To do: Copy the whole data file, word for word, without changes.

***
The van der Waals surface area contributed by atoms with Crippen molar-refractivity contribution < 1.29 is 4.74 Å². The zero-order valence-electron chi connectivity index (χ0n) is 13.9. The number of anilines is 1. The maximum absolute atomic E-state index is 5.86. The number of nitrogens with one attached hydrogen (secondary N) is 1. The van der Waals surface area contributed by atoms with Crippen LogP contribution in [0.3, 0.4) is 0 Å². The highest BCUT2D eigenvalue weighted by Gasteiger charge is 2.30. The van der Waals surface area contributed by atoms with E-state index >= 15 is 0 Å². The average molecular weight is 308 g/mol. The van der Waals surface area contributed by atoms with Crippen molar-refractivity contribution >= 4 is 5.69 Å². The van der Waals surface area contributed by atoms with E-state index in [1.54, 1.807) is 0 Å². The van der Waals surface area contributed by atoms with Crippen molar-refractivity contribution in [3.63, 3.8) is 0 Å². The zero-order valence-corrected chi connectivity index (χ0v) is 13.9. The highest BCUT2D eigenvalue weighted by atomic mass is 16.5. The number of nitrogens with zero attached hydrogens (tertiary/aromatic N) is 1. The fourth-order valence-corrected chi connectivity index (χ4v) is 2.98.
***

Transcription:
The van der Waals surface area contributed by atoms with Crippen molar-refractivity contribution < 1.29 is 4.74 Å². The zero-order valence-electron chi connectivity index (χ0n) is 13.9. The number of anilines is 1. The maximum absolute atomic E-state index is 5.86. The number of nitrogens with one attached hydrogen (secondary N) is 1. The van der Waals surface area contributed by atoms with Crippen LogP contribution in [0.3, 0.4) is 0 Å². The highest BCUT2D eigenvalue weighted by Gasteiger charge is 2.30. The van der Waals surface area contributed by atoms with E-state index >= 15 is 0 Å². The average molecular weight is 308 g/mol. The van der Waals surface area contributed by atoms with Crippen molar-refractivity contribution >= 4 is 5.69 Å². The van der Waals surface area contributed by atoms with E-state index in [1.54, 1.807) is 0 Å². The van der Waals surface area contributed by atoms with Crippen molar-refractivity contribution in [3.63, 3.8) is 0 Å². The zero-order valence-corrected chi connectivity index (χ0v) is 13.9. The highest BCUT2D eigenvalue weighted by atomic mass is 16.5. The number of nitrogens with zero attached hydrogens (tertiary/aromatic N) is 1. The fourth-order valence-corrected chi connectivity index (χ4v) is 2.98.